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Kidney Week

Abstract: SA-OR011

Pregnancy-Related AKI and Diabetes: Hospitalizations and Clinical Outcomes

Session Information

Category: Acute Kidney Injury

  • 101 AKI: Epidemiology, Risk Factors, and Prevention

Authors

  • Shah, Silvi, University of Cincinnati, Cincinnati, Ohio, United States
  • Meganathan, Karthikeyan, University of Cincinnati, Cincinnati, Ohio, United States
  • Leonard, Anthony C., University of Cincinnati, Cincinnati, Ohio, United States
  • Christianson, Annette, Cincinnati VA, Cincinnati, Ohio, United States
  • Thakar, Charuhas V., University of Cincinnati, Cincinnati, Ohio, United States
Background


Pregnancy-related acute kidney injury (AKI) is a public health problem and is associated with significant maternal and fetal morbidity and mortality. Clinical outcomes in pregnancy-related AKI, especially in women with diabetes are not well studied.

Methods

Using data from the 2012-2015 Nationwide Inpatient Sample, we identified hospitalizations for pregnancy, acute kidney injury (AKI), and diabetes mellitus using ICD-9-CM and DRG codes in women aged 15-49 years. We compared AKI rates, mortality, and home discharge rates in pregnancy-related AKI in women according to their diabetic status.

Results

We identified 15,550,459 pregnancy-hospitalizations in the study cohort. Rate of pregnancy-related hospitalization involving AKI was 0.1% and increased from 0.09% in 2012 to 0.12% in 2015. Women with pregnancy-related AKI were older than those who did not develop AKI (mean age, 40y vs. 30 y). Pregnancy-related AKI occurred at a higher rate in black women (0.25%) than white women (0.07%, p<0.0001) and at a higher rate in southern and midwest geographical regions (0.12%) than in northeast region (0.09%, p<0.0001). Higher rate of pregnancy-related AKI was observed in urban teaching hospitals (0.14%) than in urban non-teaching hospitals (0.07%) and rural hospitals (0.04%, p<0.0001). Women with pregnancy-related AKI had higher in-hospital mortality than those without AKI (2.6% vs. 0.01%). Overall, 1.3% of women were diabetic. Women with diabetes had higher pregnancy-related AKI hospitalizations than did women without diabetes (1.1% vs. 0.1%). Rate of pregnancy-related hospitalization involving AKI in diabetic women increased from 0.9% in 2012 to 1.2% in 2015. Diabetic women with pregnancy-related AKI did not differ with in-patient hospital mortality compared to pregnancy-related AKI in women without diabetes (3.2% vs. 2.5%) and with discharge to home (76% vs 78%).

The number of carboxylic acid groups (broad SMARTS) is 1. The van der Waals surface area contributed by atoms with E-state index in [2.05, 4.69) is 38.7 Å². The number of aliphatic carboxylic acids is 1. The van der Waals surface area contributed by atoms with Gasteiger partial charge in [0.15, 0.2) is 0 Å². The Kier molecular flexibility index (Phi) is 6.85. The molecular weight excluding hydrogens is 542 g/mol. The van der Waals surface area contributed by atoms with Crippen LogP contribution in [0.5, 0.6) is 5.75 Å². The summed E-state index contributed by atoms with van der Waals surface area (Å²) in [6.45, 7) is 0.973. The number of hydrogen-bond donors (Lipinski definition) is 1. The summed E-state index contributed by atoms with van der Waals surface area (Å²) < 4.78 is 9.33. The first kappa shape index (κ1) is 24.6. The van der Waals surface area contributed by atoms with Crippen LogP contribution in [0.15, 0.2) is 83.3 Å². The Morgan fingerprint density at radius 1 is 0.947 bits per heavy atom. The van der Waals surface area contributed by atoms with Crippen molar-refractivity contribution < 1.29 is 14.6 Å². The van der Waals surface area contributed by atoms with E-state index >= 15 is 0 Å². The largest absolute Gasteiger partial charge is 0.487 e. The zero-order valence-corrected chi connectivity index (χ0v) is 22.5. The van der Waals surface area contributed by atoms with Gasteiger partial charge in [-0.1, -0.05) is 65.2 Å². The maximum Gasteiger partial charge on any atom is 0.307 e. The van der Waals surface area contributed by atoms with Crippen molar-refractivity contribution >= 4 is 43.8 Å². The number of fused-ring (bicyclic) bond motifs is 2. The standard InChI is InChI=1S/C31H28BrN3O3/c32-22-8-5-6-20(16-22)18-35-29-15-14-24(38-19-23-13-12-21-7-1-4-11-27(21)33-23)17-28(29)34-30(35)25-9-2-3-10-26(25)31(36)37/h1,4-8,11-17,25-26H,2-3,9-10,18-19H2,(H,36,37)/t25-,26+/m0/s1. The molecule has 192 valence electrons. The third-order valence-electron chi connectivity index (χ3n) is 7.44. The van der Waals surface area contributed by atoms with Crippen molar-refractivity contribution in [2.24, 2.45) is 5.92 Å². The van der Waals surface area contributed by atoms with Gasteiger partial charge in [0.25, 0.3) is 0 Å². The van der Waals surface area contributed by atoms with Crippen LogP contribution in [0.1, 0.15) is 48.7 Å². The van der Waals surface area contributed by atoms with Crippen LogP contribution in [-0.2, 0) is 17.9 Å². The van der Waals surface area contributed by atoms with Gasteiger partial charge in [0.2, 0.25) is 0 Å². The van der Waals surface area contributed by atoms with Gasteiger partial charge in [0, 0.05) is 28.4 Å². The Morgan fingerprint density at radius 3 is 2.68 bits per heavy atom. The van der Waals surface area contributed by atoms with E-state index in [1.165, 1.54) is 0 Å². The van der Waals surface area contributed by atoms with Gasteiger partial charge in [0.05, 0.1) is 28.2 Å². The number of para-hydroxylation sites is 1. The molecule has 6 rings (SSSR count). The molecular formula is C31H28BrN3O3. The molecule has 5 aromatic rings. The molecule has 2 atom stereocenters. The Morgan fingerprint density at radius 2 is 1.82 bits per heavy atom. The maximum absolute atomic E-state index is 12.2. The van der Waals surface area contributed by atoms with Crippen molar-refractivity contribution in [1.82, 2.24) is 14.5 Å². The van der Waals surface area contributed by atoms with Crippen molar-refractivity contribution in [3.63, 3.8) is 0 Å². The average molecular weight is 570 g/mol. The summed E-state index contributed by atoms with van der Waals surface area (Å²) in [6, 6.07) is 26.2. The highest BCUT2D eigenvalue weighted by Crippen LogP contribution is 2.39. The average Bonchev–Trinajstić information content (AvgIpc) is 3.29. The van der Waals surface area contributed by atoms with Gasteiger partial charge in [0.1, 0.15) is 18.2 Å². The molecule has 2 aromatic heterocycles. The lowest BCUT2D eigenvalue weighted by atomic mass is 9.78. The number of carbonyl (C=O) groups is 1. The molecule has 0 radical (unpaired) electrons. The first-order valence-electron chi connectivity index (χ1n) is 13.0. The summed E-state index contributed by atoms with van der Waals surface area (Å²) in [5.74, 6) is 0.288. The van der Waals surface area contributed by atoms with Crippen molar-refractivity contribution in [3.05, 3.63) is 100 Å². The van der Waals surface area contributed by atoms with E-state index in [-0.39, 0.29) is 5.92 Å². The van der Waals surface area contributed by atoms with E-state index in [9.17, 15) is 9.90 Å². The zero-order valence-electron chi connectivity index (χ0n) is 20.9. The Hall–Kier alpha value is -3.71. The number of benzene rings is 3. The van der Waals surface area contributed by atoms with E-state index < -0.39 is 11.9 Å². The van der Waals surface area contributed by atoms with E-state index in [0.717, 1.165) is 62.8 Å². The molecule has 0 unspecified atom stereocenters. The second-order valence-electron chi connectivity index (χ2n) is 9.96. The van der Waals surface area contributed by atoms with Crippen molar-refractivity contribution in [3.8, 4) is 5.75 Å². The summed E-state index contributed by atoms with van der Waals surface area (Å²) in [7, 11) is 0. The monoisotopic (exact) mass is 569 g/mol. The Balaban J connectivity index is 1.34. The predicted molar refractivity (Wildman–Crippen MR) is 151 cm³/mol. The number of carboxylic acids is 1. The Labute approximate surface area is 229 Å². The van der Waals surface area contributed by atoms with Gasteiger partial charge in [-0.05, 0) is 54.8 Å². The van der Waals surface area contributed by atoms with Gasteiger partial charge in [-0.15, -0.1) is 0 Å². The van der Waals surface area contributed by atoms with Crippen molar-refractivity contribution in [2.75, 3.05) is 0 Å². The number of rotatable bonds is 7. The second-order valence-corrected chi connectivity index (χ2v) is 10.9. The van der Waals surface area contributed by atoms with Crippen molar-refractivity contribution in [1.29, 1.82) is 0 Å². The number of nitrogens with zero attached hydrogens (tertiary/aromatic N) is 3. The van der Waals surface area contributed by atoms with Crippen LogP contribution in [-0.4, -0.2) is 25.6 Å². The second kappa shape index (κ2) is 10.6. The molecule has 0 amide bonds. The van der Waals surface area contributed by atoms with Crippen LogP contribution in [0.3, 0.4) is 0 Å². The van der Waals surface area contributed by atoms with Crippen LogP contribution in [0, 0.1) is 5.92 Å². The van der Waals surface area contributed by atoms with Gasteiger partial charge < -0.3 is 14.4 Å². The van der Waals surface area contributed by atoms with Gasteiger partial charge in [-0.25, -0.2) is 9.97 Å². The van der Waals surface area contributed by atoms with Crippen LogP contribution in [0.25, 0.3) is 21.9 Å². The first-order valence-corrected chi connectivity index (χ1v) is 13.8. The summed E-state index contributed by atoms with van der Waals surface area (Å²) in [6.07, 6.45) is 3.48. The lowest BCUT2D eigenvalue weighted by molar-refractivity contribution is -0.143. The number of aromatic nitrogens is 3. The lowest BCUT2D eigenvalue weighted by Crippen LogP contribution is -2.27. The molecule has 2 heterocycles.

Conclusion

Rate of pregnancy-related hospitalization involving AKI has increased overall and in diabetic women. In-hospital mortality is 260-fold higher in women with pregnancy-related AKI than those with no AKI. Women with diabetes have a 10-fold higher risk of AKI during pregnancy than those without diabetes but are not associated with a higher risk of mortality.